Acculturation, assimilation or simply a new way of living

According to a report from the Kansas Hispanic & Latino American Affairs Commission, as Latinos become familiar with their new surroundings, new traditions and new ways of doing things in the U.S., they begin to incorporate a new approach to life.

Quinceañeras  Wichita Kansas
Picture by Selena Favela/KLC

La Pasadita is not just another boutique. It specializes in quinceañera wear. A quinceañera is the Latin American tradition of celebrating a young girl’s coming of age – her 15th birthday. Forbes states that the average quinceañera costs $21,781 and has 212 guests, a scale of celebration that isn’t unusual in Wichita.

For Latinos, the decision to start a business can be spontaneous, says Frank Choriego, associate director of the Kansas Small Business Development Center at Wichita State University, which serves the central region of the state.

Choriego, who is bilingual, says, in his experience, Latinos tend to be action-oriented and independent.

“Latinos look at the resources at hand and what they can do with it,” he says. “They do not worry about a business plan. They use their instincts more than anything else for their plans and opening the business.”

Over the years, Vargas’ business has weathered several storms, including the Great Recession and the pandemic that started in 2020. The main reason? Consistency.

“There are many businesses that open with great enthusiasm,” she says. But a lack of immediate results can try the patience of Latino business owners: “We wait two or three months and say, ‘No, well there is nothing; it would be better to close it now.’ … When I do something, it is long term. I like to be persistent and wait for results.”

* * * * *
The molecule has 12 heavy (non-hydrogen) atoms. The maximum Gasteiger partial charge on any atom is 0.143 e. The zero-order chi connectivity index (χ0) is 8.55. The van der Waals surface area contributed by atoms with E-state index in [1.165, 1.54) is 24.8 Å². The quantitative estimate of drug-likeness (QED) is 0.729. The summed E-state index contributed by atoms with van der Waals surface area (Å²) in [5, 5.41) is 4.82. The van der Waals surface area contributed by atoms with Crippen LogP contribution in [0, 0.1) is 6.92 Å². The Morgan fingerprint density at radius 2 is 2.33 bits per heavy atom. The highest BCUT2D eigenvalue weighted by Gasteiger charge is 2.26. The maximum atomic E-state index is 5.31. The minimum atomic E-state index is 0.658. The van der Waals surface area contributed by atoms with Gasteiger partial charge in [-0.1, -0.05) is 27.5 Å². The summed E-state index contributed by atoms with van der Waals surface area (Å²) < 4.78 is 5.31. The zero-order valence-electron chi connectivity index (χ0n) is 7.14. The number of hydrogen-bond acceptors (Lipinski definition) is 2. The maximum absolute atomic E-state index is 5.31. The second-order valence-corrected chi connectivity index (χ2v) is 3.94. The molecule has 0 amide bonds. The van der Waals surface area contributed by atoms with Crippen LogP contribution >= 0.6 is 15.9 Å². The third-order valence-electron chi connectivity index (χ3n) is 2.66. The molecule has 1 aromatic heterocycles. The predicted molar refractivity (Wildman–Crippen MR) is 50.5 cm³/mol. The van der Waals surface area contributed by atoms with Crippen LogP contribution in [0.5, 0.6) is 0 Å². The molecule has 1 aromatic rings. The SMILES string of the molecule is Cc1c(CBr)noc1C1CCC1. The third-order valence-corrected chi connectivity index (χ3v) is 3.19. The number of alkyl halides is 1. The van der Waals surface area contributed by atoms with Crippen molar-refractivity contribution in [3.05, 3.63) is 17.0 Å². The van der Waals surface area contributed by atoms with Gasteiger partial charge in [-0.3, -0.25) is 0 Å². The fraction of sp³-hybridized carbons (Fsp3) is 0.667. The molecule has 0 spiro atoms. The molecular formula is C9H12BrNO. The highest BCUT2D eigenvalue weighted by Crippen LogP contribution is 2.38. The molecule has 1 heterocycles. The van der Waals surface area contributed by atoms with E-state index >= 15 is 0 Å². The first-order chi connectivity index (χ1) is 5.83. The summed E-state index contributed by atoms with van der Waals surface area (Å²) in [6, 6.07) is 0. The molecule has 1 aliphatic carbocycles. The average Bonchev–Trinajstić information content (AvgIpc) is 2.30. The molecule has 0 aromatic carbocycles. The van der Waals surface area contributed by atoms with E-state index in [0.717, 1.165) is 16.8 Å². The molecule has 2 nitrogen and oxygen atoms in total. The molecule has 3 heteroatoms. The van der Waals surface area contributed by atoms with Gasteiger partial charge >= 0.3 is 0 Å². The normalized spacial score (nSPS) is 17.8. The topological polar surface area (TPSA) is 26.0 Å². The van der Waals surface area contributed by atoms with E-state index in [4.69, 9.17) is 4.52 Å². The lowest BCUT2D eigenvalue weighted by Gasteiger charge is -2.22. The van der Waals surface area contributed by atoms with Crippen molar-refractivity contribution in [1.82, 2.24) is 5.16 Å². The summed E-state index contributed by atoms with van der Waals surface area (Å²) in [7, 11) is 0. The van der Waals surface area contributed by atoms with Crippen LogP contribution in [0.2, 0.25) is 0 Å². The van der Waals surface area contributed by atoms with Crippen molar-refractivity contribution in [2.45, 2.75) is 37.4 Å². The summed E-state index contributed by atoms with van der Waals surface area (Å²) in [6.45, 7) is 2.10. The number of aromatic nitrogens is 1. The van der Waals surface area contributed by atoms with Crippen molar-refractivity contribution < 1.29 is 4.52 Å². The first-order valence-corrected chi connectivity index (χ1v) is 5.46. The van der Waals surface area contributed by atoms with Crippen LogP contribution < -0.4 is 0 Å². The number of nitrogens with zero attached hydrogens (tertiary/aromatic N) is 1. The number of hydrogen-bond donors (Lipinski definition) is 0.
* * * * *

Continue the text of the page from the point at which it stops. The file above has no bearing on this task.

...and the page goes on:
quinceañera dresses Wichita Kansas - Leticia Vargas - La Pasadita
Picture by Selena Favela/KLC

It took Vargas about two years to see positive results in her business. She eventually added more product lines to her business, such as party decorations.

Vargas says that Latino businesses ecosystems are different from others. “We are learning as we go,” she says.

For her, language was a big challenge, because she does not speak much English. Someone had to help her investigate which permits were needed to establish her business. Another challenge she faced was other Latinos taking advantage of people who are looking for help or information, “There are people who suddenly came to offer help, but in the end, they left generating more benefit for them.”